On Saturday, I rode with some co-workers in the Tour de Troit, a 30-mile loop around Detroit. The route begins in Roosevelt Park where the empty train station loomed large over the near 7,000 cyclists and beer tents at Corktown's edge.
The hordes rode through Southwest Detroit, the colorful and warm Latin-American neighborhood, up around Midtown, back down through historic Indian Village and around Belle Isle before heading back to Roosevelt Park for more music, beer and local food. Energy was high, a scruffy hipster rode with speakers rigged behind his bike, and the vegan chili from Slow's BBQ at the finish line was excellent.
A couple weeks ago, while running on the Riverwalk, I met a group of maybe 20 riding the most tricked-out bikes I had ever seen. They were beautifully painted, has all kinds of frames, some had studs, others had leopard-print, and a few had large leather-covered speakers on their rear wheels.
Then there is Apple's feature commercial on Slow Roll. Slow Roll is a Monday bike ride through a different Detroit neighborhood each week. Now in its fourth season, it is Michigan's largest bike ride summoning over 3,000 riders. A primary goal is to show the unexpected and the positive of Detroit. Its use of bikes to do so, and subsequent broadcast in national media thanks to Apple, furthers the role of bikes in today's Detroit.
Though Detroit has been nearly synonymous with cars, bikes are driving the "Motor City" more and more. When you think about it, the very plan of the Detroit streets themselves lends itself to bikes. Instead of a typical grid, Detroit's major thoroughfares emit in spokes from the city center at Campus Martius. This means that bikers have near "freeways" to cruise up and down with more streamlined traffic and fewer corners.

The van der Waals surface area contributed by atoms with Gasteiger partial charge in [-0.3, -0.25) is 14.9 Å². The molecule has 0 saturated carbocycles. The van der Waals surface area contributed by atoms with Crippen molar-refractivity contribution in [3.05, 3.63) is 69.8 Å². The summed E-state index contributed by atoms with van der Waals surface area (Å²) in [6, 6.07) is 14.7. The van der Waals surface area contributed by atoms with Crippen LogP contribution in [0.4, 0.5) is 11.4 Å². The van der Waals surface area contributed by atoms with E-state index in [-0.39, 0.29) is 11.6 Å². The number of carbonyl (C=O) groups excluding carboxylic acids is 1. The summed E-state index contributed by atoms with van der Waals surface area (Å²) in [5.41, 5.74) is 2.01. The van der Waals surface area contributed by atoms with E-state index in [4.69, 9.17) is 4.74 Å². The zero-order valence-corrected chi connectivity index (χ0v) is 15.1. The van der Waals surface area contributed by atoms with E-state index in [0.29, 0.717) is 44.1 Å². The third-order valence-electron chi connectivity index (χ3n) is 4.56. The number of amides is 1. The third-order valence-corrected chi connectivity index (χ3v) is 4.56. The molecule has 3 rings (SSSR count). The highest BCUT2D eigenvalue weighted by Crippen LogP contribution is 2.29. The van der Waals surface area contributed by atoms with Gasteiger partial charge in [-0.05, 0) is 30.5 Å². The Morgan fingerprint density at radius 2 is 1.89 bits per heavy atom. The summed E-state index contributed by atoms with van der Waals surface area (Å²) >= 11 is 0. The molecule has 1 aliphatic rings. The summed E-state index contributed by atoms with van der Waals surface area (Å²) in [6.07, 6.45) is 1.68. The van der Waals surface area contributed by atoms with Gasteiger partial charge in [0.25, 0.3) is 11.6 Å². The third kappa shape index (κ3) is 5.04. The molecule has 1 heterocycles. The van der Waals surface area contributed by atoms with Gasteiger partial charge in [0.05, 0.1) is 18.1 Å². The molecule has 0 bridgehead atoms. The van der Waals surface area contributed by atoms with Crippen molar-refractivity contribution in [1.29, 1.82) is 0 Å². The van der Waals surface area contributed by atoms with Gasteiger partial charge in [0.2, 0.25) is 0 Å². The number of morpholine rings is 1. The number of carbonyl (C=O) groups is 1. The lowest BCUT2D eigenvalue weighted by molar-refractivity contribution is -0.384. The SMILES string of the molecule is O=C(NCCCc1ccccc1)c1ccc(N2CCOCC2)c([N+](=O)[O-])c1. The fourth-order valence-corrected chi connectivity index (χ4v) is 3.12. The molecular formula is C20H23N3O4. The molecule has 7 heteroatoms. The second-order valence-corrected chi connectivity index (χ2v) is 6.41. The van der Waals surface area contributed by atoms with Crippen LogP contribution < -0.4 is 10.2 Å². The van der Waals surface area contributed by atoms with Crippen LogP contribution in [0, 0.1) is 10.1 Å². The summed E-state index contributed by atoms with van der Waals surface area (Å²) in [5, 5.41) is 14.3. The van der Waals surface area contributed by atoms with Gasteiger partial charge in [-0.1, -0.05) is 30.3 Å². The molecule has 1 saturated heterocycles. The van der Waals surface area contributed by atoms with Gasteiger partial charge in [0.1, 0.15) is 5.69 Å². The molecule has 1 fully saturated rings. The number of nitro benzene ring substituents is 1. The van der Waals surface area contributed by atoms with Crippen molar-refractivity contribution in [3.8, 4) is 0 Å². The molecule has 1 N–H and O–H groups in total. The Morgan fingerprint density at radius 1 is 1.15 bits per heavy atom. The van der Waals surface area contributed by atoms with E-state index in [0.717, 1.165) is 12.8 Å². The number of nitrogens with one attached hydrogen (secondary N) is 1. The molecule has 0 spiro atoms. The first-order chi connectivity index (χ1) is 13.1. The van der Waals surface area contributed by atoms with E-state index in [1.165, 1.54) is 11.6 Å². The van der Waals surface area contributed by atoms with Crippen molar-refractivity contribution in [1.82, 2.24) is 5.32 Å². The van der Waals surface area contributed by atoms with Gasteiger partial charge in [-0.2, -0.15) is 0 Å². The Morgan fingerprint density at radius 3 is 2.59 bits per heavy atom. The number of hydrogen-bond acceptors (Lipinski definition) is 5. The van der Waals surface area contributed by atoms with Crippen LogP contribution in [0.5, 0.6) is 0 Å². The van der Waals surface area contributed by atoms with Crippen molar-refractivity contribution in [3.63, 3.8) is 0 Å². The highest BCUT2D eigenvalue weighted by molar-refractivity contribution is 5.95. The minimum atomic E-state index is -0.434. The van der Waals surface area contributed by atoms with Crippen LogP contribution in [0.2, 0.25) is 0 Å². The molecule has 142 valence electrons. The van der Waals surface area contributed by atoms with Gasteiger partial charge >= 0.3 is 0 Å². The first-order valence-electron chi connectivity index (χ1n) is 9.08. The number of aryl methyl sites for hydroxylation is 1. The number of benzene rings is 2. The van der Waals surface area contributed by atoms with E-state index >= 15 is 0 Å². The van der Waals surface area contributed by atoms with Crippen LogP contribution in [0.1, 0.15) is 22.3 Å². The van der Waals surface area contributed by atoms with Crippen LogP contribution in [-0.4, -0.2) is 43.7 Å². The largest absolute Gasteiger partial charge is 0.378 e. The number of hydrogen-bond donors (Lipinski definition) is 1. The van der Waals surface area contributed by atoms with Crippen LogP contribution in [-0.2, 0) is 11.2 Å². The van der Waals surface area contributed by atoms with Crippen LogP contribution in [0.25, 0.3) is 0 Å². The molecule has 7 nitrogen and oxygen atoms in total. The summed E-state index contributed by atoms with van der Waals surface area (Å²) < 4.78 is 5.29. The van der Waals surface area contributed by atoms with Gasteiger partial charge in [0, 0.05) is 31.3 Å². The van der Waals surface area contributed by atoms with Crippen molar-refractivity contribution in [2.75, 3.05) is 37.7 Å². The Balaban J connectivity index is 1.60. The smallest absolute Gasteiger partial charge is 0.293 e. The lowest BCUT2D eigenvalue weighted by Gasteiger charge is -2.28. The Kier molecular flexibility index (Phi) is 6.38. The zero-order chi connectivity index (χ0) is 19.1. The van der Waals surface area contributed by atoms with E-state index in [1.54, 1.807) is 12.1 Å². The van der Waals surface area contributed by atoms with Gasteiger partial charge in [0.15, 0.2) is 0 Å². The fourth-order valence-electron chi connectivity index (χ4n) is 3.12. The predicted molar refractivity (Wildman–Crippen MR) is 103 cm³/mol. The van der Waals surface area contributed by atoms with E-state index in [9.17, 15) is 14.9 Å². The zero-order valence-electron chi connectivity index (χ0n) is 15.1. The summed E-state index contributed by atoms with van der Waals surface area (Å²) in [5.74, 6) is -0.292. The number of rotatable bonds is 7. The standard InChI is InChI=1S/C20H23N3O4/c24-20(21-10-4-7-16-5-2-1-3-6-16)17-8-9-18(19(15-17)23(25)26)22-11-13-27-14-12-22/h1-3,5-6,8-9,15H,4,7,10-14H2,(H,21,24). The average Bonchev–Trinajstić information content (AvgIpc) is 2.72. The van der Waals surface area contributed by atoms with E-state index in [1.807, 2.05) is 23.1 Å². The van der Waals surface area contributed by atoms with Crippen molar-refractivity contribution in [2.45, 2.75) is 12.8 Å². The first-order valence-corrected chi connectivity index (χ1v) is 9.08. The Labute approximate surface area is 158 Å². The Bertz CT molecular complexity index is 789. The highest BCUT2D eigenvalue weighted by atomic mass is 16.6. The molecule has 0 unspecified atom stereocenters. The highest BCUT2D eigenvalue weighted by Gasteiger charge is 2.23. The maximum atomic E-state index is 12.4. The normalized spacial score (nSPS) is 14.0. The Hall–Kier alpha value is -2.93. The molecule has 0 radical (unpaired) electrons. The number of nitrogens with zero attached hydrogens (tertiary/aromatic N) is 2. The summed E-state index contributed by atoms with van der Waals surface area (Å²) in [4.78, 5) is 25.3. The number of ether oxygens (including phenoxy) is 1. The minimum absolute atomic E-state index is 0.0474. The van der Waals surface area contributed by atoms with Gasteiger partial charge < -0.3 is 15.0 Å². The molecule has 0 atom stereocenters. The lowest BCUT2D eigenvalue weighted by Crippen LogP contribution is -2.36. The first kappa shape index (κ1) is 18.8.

The wide avenues from eras past also allow bikers to have a wider berth. City planners are currently contemplating dividing such streets into a more normal-sized car lane and a generous bike lane as part of the redefinition of Detroit for the future. Recent infrastructure projects such as the River Walk and Dequindre Cut feature beautifully maintained bike paths along manicured beds and colorful graffiti.
Local bikers can take advantage of excellent bike stores such as Wheelhouse Detroit and Detroit Bikes. The downtown Family of Companies including Quicken Loans also has access to Zagster, the Cambridge-based smartphone bike rental company. And the near-iconic fashion brand Shinola manufactures bespoke classic bikes that I for one would love to frame on the wall but may be too cautious to take on the road.
The popularity of bikes is also a metric. More bikes mean more spending, more valuable real estate, and more talented workers (citation). The positive externalities of bikes ripple outward even further. For example, a study in St. Louis found that for every quarter-mile closer to a bike path, a home's value increases $510 (same citation).
All of this stems from the fundamental proposition that it is people, not cars that spend money. People on bikes can stop and shop, access "drive to, not through" sections of town and live the carless urban life. Perhaps it is bikes, not cars that will drive the "motor city" forward.